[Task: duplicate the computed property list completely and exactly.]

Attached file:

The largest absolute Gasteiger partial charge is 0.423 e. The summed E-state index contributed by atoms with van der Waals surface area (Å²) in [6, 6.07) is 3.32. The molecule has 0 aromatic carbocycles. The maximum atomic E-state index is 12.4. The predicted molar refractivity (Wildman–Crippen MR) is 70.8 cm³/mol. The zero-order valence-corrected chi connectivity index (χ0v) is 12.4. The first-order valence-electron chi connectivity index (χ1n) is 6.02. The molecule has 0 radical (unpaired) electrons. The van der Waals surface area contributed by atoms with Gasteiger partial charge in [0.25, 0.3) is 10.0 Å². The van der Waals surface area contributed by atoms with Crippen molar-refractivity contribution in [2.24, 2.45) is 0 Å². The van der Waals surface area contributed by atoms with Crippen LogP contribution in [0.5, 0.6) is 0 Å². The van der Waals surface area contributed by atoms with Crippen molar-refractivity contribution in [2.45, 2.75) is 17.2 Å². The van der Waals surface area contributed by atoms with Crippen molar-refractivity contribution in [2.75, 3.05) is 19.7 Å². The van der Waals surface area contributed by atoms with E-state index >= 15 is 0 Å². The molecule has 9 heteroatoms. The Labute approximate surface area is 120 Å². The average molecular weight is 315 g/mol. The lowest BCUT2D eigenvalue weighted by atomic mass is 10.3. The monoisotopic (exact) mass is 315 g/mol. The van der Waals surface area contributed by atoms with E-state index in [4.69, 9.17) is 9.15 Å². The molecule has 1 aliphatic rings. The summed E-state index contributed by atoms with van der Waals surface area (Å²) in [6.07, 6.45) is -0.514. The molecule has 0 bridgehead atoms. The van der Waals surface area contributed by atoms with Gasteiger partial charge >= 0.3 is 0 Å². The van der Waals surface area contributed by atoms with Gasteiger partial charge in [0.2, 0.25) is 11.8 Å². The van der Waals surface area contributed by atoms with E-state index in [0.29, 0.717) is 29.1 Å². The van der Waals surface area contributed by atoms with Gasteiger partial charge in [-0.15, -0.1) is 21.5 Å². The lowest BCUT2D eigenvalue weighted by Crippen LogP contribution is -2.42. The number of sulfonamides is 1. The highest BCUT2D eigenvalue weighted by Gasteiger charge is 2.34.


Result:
The largest absolute Gasteiger partial charge is 0.423 e. The summed E-state index contributed by atoms with van der Waals surface area (Å²) in [6, 6.07) is 3.32. The molecule has 0 aromatic carbocycles. The maximum atomic E-state index is 12.4. The predicted molar refractivity (Wildman–Crippen MR) is 70.8 cm³/mol. The zero-order valence-corrected chi connectivity index (χ0v) is 12.4. The first-order valence-electron chi connectivity index (χ1n) is 6.02. The molecule has 0 radical (unpaired) electrons. The van der Waals surface area contributed by atoms with Gasteiger partial charge in [0.25, 0.3) is 10.0 Å². The van der Waals surface area contributed by atoms with Crippen molar-refractivity contribution in [2.24, 2.45) is 0 Å². The van der Waals surface area contributed by atoms with Crippen LogP contribution in [0.5, 0.6) is 0 Å². The van der Waals surface area contributed by atoms with Crippen molar-refractivity contribution in [2.45, 2.75) is 17.2 Å². The van der Waals surface area contributed by atoms with Crippen molar-refractivity contribution in [2.75, 3.05) is 19.7 Å². The van der Waals surface area contributed by atoms with E-state index >= 15 is 0 Å². The molecule has 9 heteroatoms. The Labute approximate surface area is 120 Å². The average molecular weight is 315 g/mol. The lowest BCUT2D eigenvalue weighted by atomic mass is 10.3. The monoisotopic (exact) mass is 315 g/mol. The van der Waals surface area contributed by atoms with E-state index in [4.69, 9.17) is 9.15 Å². The molecule has 1 aliphatic rings. The summed E-state index contributed by atoms with van der Waals surface area (Å²) in [6.07, 6.45) is -0.514. The molecule has 0 bridgehead atoms. The van der Waals surface area contributed by atoms with Gasteiger partial charge >= 0.3 is 0 Å². The van der Waals surface area contributed by atoms with Gasteiger partial charge in [0.2, 0.25) is 11.8 Å². The van der Waals surface area contributed by atoms with E-state index in [0.29, 0.717) is 29.1 Å². The van der Waals surface area contributed by atoms with Gasteiger partial charge in [-0.15, -0.1) is 21.5 Å². The lowest BCUT2D eigenvalue weighted by Crippen LogP contribution is -2.42. The number of sulfonamides is 1. The highest BCUT2D eigenvalue weighted by Gasteiger charge is 2.34.